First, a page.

When I was younger, from nine years to about eleven years old, we used to live in Dubai, in a part of town called Deira. I was pretty happy there, for the most part. At that time I really liked going for my haircuts. My father and I would go for a walk to the barbershop, which was moderately close. Maybe sometimes we'd take the car.
So I would sit in the barbershop, which was spotlessly clean, and cool and dry, and have the accoutrements of the haircut put on me. First came the universal inner towel and white cloak. Then, unique (as far as I could tell) to this barbershop, one of the Filipino barbers, they were young chaps, would roll out some length of plasticky cloth, cut it off at the end, and wind it around my neck, holding up the white cloak. This was probably to make sure no hair fell in through the cracks.
Then would commence the snip, snip, snippety-snip. And voila, we were done. I think once or twice after a cut, we would go to a nearby public library, which to my great regret I didn't spend more time in.
Later, we moved to Sharjah [Sharjah and Dubai are cities in the United Arab Emirates]. So I actually became a teenager growing up in Sharjah. But anyway, when I was still a pre-teen, by that time I was trying to throw off the tyrannical yoke of my mother and her enforced mushroom cut. She thought it was cute, but by that time I had developed enough sentience to realise it was ghastly. OK, it was really more suited to the Western or Filipino kids, but by then I couldn't really pass for either, so I decided the best cut for me would be a fully natural cut -- in other words, just let it grow however it will, and trim it if it starts getting uncomfortable. And to this day I've kept to that style.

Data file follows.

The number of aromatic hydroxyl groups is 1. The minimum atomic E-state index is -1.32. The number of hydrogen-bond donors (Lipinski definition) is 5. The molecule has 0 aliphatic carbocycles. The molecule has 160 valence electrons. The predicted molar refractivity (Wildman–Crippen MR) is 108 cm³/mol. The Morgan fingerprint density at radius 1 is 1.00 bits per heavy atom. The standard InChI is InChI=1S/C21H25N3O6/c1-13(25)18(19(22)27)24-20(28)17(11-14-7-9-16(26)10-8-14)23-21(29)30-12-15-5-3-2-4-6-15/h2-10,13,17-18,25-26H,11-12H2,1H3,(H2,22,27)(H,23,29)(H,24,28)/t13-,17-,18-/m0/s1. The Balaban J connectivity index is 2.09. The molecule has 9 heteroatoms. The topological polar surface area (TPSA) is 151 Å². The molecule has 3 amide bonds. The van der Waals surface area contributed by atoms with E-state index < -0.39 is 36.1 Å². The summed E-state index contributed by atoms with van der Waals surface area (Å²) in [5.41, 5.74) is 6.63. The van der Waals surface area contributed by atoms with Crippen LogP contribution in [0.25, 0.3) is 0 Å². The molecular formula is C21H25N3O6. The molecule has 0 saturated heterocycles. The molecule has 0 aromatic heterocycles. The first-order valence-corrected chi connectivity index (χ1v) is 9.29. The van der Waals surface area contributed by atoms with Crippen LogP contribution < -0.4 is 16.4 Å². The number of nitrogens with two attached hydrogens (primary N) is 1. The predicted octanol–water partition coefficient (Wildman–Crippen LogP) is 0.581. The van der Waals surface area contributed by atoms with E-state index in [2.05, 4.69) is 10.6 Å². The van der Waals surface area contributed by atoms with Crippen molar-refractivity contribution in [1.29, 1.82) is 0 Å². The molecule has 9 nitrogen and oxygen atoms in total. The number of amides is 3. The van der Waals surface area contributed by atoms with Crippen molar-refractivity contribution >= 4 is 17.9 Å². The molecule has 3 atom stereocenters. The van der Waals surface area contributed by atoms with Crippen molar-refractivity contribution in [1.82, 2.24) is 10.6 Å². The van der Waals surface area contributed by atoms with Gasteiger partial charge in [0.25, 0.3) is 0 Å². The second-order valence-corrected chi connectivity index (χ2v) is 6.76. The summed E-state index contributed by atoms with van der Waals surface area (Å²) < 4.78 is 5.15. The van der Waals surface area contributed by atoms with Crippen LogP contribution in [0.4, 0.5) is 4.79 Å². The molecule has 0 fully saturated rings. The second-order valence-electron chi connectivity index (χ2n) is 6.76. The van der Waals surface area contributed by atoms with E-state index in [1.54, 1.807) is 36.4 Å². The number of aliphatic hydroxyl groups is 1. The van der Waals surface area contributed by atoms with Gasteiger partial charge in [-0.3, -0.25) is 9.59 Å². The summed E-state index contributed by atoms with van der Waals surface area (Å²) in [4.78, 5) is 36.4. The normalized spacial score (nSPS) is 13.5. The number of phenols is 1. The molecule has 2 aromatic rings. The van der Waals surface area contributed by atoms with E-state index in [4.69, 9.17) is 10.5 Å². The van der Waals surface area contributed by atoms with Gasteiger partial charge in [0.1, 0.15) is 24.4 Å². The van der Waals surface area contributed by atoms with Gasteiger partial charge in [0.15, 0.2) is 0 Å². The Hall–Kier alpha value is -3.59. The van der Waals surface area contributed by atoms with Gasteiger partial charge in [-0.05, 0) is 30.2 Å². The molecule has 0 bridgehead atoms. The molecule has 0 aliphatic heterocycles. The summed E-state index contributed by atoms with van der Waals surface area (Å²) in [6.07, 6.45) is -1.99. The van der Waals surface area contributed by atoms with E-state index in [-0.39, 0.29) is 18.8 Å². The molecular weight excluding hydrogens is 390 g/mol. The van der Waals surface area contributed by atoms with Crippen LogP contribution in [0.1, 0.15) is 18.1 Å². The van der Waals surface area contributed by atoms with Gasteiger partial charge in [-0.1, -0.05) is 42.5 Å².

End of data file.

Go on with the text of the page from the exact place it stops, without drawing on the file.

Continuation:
So anyway, back then, I was this kid in Sharjah, trying to outgrow, literally, my mushroom cut. And there were a couple of barbershops pretty close to my place. In fact, probably there was one in the next building. Finally, shortly before I turned twelve, I managed to get there alone and gave strict instructions to have it cut evenly. I was quite pleased with the result, but my mother was noncommittal at best.
Still later, we had moved to another house in Sharjah, on another street. And there was another barbershop on this street, and I used to get my haircuts there from then on. This one had nice black leather chairs -- rather like I car's, I thought. Once, on my way to the place, I popped open and started drinking a bottle of Pepsi. Then when I got there, I had to wait while the barber was finishing with another customer. In an accident, I clumsily tipped the bottle of Pepsi and it spilled. Now what I should have done was let it all spill onto my lap, because I was sitting in a leather chair. And I knew that. But in a reflex action, I had opened my lap, and most of the Pepsi went on the leather.
The barber was mad. He went nuclear, really. He was a youngish (well, late thirties) Iranian guy, and he had a temper. He started yelling at me. Luckily my father showed up and it was exit, stage left. And no haircut that night. And I didn't go back there for some time, for good measure.
Actually the one thing I appreciate about those haircuts is I got into the habit of getting a standard `medium-length' cut which just about any barber can do, so it doesn't take me long to describe what I want when I have to go to a new barbershop. And that's great because I hate describing how I want my hair cut.